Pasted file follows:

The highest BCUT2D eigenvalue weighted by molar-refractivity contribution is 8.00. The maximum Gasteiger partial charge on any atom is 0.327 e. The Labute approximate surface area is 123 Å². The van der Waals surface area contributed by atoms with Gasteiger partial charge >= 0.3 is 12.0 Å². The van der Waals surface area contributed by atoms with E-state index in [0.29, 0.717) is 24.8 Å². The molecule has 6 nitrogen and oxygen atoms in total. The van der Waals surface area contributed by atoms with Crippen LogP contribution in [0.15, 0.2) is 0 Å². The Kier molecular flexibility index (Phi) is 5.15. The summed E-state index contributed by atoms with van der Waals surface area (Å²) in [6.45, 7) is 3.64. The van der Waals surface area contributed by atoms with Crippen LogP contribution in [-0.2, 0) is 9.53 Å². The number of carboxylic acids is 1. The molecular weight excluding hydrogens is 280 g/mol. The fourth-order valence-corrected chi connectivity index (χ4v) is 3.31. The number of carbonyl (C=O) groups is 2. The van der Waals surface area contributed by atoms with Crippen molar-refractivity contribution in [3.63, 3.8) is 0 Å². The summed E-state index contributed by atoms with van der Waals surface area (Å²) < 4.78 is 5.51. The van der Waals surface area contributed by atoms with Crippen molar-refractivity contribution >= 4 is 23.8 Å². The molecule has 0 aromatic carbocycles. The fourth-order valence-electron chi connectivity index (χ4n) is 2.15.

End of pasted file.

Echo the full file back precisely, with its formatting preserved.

The highest BCUT2D eigenvalue weighted by molar-refractivity contribution is 8.00. The maximum Gasteiger partial charge on any atom is 0.327 e. The Labute approximate surface area is 123 Å². The van der Waals surface area contributed by atoms with Gasteiger partial charge >= 0.3 is 12.0 Å². The van der Waals surface area contributed by atoms with E-state index in [0.29, 0.717) is 24.8 Å². The molecule has 6 nitrogen and oxygen atoms in total. The van der Waals surface area contributed by atoms with Crippen LogP contribution in [0.15, 0.2) is 0 Å². The Kier molecular flexibility index (Phi) is 5.15. The summed E-state index contributed by atoms with van der Waals surface area (Å²) in [6.45, 7) is 3.64. The van der Waals surface area contributed by atoms with Crippen LogP contribution in [-0.2, 0) is 9.53 Å². The number of carboxylic acids is 1. The molecular weight excluding hydrogens is 280 g/mol. The fourth-order valence-corrected chi connectivity index (χ4v) is 3.31. The number of carbonyl (C=O) groups is 2. The van der Waals surface area contributed by atoms with Crippen molar-refractivity contribution in [3.63, 3.8) is 0 Å². The summed E-state index contributed by atoms with van der Waals surface area (Å²) < 4.78 is 5.51. The van der Waals surface area contributed by atoms with Crippen molar-refractivity contribution >= 4 is 23.8 Å². The molecule has 0 aromatic carbocycles. The fourth-order valence-electron chi connectivity index (χ4n) is 2.15.